Tuesday, May 4, 2021

The Cosmic Revolutionary's Handbook (Or: How to Beat the Big Bang)

This is a new book by two astronomers, Luke A. Barnes and Geraint F. Lewis, who live in Australia. I read it to update myself on the big bang theory, at least in an informal sense. Of course, the actual research in this area is quite abstruse, so books like this only give you a vague sense of what is going on. While there is an informal tone to the book, it is quite apparent that there has been an incredible amount of research, accompanied both by better telescopes and advances in physics, since Edwin Hubble first proposed the theory in 1929. One amusing aspect of the book is the continuous cautioning by the authors of how theories must be presented according to prevailing mathematical standards and provide experimental proof for their assertions; apparently this occurred because the authors wrote a book earlier and have been deluged with ideas and theories from people who have no conception of the scientific method. They were inundated with emails and letters, particularly from retired engineers, who thought that they had theories that explained everything. So the book is an attempt to provide them with some guidelines if they expect to be taken seriously.

As discussed in the book, the big bang theory is one of the great triumphs of modern science. It is still holding together, though various observations in recent years have raised questions regarding its validity. The main idea is still intact. The theory came about as new ways of measuring distance in space became possible. Cepheid variable stars were observed locally, and it was determined that their intrinsic brightness was the same no matter where they were located. Thus, a dim Cepheid is farther away than a bright Cepheid. Initially, the distance of Cepheids was measured by their parallax, using the earth's orbit to form the base of a triangle extending to a star. Hubble observed that the light from distant Cepheids was shifted toward the red end of the visual spectrum in the same way that the Doppler shift lengthens sound waves from objects that are moving away. He showed that the more distant a Cepheid star, the more its light had redshifted, indicating that it was moving away faster. This was the first indication that the universe is expanding. Later on, with the discovery of Type 1a supernovae in 1993, the measurements from objects at even greater distances became possible. The distance of nearby Type 1a supernovae can be determined when they occupy the same galaxy as a Cepheid variable, and this provides a distance scale for Type 1a supernovae that are well beyond any visible Cepheid variables. These supernovae have a predictable intrinsic brightness, which can be determined by the time it takes for the light to fade after the explosion. As it turned out, the more distant a Type 1a supernova, the more its light is redshifted, confirming Hubble's theory.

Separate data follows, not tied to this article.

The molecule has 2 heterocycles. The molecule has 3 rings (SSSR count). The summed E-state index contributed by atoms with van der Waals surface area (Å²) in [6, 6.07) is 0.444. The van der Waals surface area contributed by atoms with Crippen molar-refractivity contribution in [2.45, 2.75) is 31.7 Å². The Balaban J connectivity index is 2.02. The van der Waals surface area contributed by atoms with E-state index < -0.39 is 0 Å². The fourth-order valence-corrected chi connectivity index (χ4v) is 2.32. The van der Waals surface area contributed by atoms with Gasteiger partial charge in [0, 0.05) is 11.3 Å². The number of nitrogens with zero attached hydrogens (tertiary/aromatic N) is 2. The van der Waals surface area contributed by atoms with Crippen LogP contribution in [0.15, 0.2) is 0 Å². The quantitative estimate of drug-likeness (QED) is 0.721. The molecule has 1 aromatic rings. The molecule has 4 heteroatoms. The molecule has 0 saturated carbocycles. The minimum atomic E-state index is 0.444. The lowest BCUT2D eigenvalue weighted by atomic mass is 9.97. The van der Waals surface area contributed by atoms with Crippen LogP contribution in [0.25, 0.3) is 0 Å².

Most of the book discusses various findings that have occurred since Hubble and whether they are compatible with the expanding universe hypothesis. In the1980's, Alan Guth proposed the inflation theory in order to explain why we can't detect magnetic monopoles, as would be expected with a big bang. His theory was that the universe accelerated its expansion briefly very early in its existence. This does not necessarily contradict the basic idea of an expanding universe and is itself an unresolved issue. Another discovered phenomenon, the cosmic microwave background, seems to be compatible with the big bang. Then there are dark matter and dark energy, which, at this point, are theoretical entities used to explain galactic movement. They may be compatible with the big bang theory, but are not currently well understood. The discovery of quasars, which emit radio waves, has been useful for studying extremely distant objects and the matter between them and the earth.

The big bang theory is an important concept, because it summarizes all that we know about the early universe, which came into existence about fourteen billion years ago. It began very hot, expanded rapidly and gradually cooled down. The expansion that occurred was the stretching of space-time according to Einstein's theory of general relativity. At the particle level, the picture is far more complex and requires the use of the Standard Model of particle physics. It currently looks as if it may never be possible to know exactly what happened in the first moment of the universe or anything before that. There is a lot of speculation which may be impossible to prove. One person thinks that the universe began as the opposite end of a black hole: a white hole. There may never be a way to prove this. We may also never know whether there are other universes. Then there is the multiverse concept, in which new universes are created every moment: I find that theory unappealing. I think that future advances, probably with the assistance of AI, may produce some answers in these areas, though the theories may still be untestable.

The book is written in a light, humorous style, while the underlying ideas are quite complex, so the mental gymnastics can be strenuous. However, on the whole I found it highly instructive and it is probably better than the astronomy classes that I took in college.

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